Ethiopia starvation, Gaza aid blockages, and military rule in Myanmar: The Cheat Sheet
Our editors’ weekly take on humanitarian news, trends, and developments from around the globe.
On our radar
Food aid snags as Ethiopian regions battle starvation
Nearly 400 people have died of starvation in Ethiopia’s Tigray and Amhara regions in recent months, according to the national ombudsman. It’s a rare admission of hunger-related deaths by a federal body – the government normally dismisses famine warnings as “politicking”. Despite the lifting in November of a nationwide food aid freeze imposed by USAID and the World Food Programme over large-scale government-run food thefts, just 14% of 3.2 million people targeted for food relief in Tigray received rations last month. There have reportedly been technical problems over fitting GPS trackers to food trucks and putting QR codes on ration cards. A lack of money is also an issue: The UN called on donors last month to urgently ramp up funding to avoid a catastrophe in the coming few months in Tigray, Amhara, Afar, Oromia, and southern Ethiopia, where around 4 million people need immediate food aid.
Gaza’s ‘pressure cooker of despair’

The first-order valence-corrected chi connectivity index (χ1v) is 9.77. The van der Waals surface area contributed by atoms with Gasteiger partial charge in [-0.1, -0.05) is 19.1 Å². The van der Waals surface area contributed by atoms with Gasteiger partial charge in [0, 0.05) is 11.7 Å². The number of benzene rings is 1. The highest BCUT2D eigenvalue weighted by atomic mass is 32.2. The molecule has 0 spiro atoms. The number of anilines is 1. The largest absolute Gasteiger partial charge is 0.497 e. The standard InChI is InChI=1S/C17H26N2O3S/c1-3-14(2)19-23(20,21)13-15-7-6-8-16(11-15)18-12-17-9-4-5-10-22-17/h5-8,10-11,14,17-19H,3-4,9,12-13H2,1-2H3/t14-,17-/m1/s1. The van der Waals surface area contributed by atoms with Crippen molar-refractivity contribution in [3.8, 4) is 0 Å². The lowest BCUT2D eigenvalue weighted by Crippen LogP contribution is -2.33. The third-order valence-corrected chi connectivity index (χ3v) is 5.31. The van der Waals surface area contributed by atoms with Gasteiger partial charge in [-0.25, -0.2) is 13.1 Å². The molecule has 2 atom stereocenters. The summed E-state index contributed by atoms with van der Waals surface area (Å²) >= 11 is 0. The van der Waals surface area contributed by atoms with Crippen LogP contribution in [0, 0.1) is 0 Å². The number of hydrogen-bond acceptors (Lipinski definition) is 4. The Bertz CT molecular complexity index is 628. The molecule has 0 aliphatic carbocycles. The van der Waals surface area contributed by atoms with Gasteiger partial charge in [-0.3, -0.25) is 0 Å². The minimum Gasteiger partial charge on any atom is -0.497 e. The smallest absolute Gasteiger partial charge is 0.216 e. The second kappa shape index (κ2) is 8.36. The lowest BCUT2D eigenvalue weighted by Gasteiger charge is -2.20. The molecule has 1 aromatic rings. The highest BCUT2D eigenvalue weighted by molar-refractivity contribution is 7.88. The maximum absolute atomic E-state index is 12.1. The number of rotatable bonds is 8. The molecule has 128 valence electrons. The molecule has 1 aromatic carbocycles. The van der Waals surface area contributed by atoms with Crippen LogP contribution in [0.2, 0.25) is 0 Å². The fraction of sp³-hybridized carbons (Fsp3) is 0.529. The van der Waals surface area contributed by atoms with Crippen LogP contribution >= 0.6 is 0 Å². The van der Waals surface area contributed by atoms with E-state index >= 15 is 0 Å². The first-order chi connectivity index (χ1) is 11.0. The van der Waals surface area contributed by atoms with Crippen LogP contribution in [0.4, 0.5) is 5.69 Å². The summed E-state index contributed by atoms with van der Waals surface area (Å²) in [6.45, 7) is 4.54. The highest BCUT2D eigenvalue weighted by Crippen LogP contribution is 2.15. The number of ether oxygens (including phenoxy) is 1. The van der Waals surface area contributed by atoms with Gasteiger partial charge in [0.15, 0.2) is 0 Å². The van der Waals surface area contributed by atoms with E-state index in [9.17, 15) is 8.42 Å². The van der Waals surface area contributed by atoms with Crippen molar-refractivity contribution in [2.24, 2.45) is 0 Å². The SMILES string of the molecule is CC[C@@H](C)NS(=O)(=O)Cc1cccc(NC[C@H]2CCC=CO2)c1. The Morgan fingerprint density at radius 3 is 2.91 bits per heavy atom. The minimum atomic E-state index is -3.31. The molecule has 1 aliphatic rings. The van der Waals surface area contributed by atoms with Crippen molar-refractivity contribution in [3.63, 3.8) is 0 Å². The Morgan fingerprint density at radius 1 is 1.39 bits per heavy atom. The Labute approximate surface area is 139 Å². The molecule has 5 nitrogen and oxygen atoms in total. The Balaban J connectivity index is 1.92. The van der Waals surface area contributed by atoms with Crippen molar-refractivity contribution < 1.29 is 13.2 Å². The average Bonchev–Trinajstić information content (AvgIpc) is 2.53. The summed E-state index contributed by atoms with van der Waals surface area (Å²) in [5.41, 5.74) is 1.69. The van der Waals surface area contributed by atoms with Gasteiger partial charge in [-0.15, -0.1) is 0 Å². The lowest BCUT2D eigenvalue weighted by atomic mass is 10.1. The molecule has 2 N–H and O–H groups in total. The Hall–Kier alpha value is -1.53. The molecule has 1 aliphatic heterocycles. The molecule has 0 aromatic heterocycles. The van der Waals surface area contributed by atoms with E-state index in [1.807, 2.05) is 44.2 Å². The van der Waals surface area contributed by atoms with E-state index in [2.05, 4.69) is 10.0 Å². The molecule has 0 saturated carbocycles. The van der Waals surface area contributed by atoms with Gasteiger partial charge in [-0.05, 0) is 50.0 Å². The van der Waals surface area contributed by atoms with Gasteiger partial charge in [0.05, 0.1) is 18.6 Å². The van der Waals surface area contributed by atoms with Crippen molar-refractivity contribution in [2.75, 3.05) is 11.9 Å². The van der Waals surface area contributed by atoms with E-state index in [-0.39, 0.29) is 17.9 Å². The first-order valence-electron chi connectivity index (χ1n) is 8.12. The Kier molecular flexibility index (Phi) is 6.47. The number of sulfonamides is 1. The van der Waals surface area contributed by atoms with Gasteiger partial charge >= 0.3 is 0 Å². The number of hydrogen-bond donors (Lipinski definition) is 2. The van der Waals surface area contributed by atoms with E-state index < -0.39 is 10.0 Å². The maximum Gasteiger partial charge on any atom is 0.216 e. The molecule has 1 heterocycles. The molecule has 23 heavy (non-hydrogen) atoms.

An estimated 100,000 people are dead, injured, or missing and presumed dead in Gaza, according to the World Health Organization. As the Israeli ground offensive in the enclave pushes south, hundreds of thousands of people have fled to the western outskirts of the southern city of Khan Younis and further south to Rafah, which is now hosting over half of Gaza’s population. A spokesperson for the UN’s emergency aid coordination body, OCHA, described Rafah as “a pressure cooker of despair” and said he feared what would happen next, amid warnings of famine and widespread disease outbreaks. Meanwhile, over 800 government officials from the US, UK, and Europe have signed a public letter criticising their countries’ support for Israel’s war, saying they may be contributing to war crimes and genocide. Israel and Hamas – the political and militant group that governs Gaza, whose 7 October attack into Israel sparked the current hostilities – are also reportedly inching closer to a deal for a ceasefire. But even with a sustained pause, aid organisations would struggle to address Gaza’s humanitarian catastrophe, officials at seven UN agencies and NGOs told The New Humanitarian in this in-depth feature. For more on the human impact of Israel’s ongoing military campaign, here’s our latest dispatch from journalist Maha Hussaini: